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Tuesday, January 11, 2011

Who is Christmas for?


Christmas is a celebration of Christ. Though it is now known more for how it affects the economy than how it affects the soul, the foundation remains. Why was Jesus, the Christ, such a big deal?

Christ means "the anointed one". In the times leading up to Jesus' birth, kings were chosen and appointed by means of anointing them with oil - putting oil on their heads. It set them apart as royalty, and identified them as men with a purpose. Once they were anointed, they were set apart as having a job to do.

So what was Jesus' job? Matthew, a disciple of Jesus who later wrote an account of Jesus' life, recorded the words of the Angel who gave instructions to Jesus' adopted father, Joseph: "She will give birth to a son, and you are to give him the name Jesus, because he will save his people from their sins." Jesus means "God with us". God chose to be with us in order to save his people from their sins.

Why do we need saving from our sins? What is so bad about a little sin, after all - everyone has some, nobody is perfect, right? Exactly right- nobody is perfect, and our common recognition of the fact demonstrates that a standard of perfection exists. We cannot recognize "un-perfect" unless we have some idea of what perfect is. God, our creator, is that standard of perfection. It is only hard for us to understand how God can condemn sin when we use our human standard. If we look at it from God's standard it makes a lot more sense:

God made the world for one purpose: to glorify himself. Basically, everything is by God, for God, and to God - the Bible says that live and move and  have our being in Christ. Without God, we don't exist. From that perspective, it makes sense that my purpose is to live for God and do what He wants. It may not be easy, but it makes sense.

However, all of us have chosen to live for ourselves rather than for God. All of us have fallen short of God's standard, we have missed the mark. We have not done what God made us for. Rather than seeking out fellowship with God, we have turned from God. We are faulty creations, failing in our purpose. Because of that, God has every reason to punish us with hell.

That is the position all of us are in: faulty creations, deserving Hell. If we are left to ourselves, we will go to Hell. We can never get right with God on our own. It is only from this perspective, looking up from the pit of Hell, that Christ and Christmas can be properly seen.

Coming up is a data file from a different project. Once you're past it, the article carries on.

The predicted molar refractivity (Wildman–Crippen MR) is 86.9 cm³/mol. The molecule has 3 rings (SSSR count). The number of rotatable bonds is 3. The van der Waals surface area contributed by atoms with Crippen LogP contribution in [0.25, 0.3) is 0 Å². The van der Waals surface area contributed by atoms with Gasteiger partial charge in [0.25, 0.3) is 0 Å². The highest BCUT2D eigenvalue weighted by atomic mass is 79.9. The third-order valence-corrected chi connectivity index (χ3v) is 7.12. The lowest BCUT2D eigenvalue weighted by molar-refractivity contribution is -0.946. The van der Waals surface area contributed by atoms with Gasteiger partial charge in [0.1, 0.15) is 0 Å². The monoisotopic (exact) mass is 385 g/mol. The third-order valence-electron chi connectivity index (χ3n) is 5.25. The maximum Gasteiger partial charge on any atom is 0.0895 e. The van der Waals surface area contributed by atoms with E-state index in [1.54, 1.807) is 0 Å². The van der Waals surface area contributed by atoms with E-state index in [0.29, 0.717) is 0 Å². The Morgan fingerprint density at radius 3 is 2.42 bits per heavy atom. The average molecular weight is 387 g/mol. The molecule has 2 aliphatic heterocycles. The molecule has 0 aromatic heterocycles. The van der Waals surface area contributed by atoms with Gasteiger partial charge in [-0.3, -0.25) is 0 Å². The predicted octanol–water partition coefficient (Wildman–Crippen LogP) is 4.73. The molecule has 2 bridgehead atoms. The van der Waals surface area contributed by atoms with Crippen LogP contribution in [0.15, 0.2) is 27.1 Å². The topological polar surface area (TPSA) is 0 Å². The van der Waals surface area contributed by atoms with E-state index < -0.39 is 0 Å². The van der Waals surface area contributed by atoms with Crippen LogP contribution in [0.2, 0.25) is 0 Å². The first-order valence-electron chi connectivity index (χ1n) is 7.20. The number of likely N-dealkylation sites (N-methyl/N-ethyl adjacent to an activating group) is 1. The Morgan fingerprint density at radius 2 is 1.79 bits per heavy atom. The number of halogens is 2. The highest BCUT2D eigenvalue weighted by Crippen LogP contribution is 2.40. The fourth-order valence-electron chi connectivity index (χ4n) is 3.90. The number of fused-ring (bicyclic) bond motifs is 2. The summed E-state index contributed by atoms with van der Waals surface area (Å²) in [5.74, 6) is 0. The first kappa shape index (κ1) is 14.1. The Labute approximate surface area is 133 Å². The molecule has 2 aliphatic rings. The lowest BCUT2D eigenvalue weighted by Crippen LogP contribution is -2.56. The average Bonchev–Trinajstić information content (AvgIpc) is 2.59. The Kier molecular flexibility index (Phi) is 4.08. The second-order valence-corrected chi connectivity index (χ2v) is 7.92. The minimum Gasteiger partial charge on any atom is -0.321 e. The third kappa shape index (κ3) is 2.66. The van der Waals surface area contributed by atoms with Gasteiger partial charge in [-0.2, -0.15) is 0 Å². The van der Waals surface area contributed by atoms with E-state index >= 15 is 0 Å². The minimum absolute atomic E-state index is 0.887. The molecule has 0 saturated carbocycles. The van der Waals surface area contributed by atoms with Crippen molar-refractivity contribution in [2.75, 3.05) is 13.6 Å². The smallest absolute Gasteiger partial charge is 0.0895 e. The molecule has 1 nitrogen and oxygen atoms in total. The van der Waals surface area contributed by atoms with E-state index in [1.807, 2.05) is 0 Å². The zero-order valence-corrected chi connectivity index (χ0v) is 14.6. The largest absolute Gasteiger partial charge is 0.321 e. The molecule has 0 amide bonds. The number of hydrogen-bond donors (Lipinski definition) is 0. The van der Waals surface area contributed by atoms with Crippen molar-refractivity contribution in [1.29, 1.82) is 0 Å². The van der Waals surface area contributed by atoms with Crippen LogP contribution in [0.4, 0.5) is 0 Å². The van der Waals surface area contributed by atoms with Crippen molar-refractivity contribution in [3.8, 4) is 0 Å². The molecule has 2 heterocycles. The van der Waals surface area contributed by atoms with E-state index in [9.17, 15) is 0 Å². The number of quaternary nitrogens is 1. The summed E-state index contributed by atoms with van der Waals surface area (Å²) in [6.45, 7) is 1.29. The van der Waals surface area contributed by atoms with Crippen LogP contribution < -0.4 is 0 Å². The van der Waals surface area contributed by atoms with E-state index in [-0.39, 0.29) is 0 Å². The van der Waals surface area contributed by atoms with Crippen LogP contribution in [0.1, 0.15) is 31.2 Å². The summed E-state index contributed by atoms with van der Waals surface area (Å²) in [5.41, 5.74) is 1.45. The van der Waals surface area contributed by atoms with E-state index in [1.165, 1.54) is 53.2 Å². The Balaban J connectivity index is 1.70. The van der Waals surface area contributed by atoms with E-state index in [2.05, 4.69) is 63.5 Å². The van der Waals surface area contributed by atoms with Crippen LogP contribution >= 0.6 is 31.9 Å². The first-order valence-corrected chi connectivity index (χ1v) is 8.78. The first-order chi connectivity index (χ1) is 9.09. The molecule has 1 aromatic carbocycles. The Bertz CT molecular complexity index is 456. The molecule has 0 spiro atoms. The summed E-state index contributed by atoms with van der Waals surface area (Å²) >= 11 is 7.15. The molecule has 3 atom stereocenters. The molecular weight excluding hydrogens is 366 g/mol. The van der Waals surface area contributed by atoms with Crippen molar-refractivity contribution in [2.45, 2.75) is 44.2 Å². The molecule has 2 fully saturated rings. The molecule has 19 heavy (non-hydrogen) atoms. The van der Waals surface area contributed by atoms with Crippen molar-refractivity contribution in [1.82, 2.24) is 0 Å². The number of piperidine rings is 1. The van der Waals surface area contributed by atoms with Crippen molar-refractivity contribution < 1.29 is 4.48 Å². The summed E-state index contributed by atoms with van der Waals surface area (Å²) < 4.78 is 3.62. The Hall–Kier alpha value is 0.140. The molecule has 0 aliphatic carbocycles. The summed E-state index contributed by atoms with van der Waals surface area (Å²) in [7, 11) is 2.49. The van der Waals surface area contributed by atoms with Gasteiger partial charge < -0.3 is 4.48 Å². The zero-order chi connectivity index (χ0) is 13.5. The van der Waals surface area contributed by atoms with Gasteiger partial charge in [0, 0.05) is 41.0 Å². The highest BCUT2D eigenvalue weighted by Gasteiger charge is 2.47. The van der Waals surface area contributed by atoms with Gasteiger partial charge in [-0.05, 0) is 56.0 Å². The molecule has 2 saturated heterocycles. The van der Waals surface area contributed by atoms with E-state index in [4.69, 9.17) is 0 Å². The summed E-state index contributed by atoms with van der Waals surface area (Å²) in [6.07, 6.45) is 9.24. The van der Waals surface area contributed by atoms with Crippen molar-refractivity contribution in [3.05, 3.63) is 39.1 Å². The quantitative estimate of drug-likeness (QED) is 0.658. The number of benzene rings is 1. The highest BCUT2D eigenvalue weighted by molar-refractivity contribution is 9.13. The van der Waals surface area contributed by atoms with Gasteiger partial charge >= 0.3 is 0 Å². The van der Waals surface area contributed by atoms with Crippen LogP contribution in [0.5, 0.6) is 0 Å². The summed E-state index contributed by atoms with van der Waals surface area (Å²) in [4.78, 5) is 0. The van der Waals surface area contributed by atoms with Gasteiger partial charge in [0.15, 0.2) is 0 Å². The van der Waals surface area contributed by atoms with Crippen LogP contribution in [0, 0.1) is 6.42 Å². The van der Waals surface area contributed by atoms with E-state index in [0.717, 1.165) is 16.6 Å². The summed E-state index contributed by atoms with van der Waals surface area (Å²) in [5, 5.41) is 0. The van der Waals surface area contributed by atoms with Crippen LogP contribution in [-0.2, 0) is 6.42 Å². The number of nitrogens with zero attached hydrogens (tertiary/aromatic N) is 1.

Christ came to save us from our sins - and from the eternal damnation which is the consequence for failing to live up to God's standards. He did it to glorify God the Father.

 Jesus says "I am the way, and the truth, and the life, no one comes to Father except through me." Jesus is, in one way, very exclusive - He is saying there is no other way to God except through faith in Himself. In another way, He is incredible inclusive. He says:
 "Come, all you who are thirsty, come to the waters; and you who have no money, come, buy and eat! Come, buy wine and milk without money and without cost."


This is what Christ and Christianity are about: grace. Grace is graphic, shocking, and unfair. Grace is forgiving someone who is guilty of a terrible crime. If you want to immerse yourself in a very readable and profound book on Grace, read "What's So Amazing about Grace" by Philip Yancey. That book has these words: we're all bastards but God loves us anyway. The Bible says similarly "while we were yet sinners, Christ died for us." Salvation is for bastards: if you're one (like me), recognize it and accept the Grace that God extends you in Jesus. Forgiveness of sins, Christ in you, the hope of Glory. Many have died for that hope, for the sake of his name. Their blood tells the story more powerfully than I can: they have found something worth dying for.

Jesus had something he was willing to die for: the glory of God the Father. That is why He came, that is why Christmas happened. Christmas is for bastards.

This is no sensationalism, intended to make the gospel seem more radical than it is. We will never fully grasp just how phenomenal the gospel is - but we get closer and closer as we more fully realize just how bad we are.

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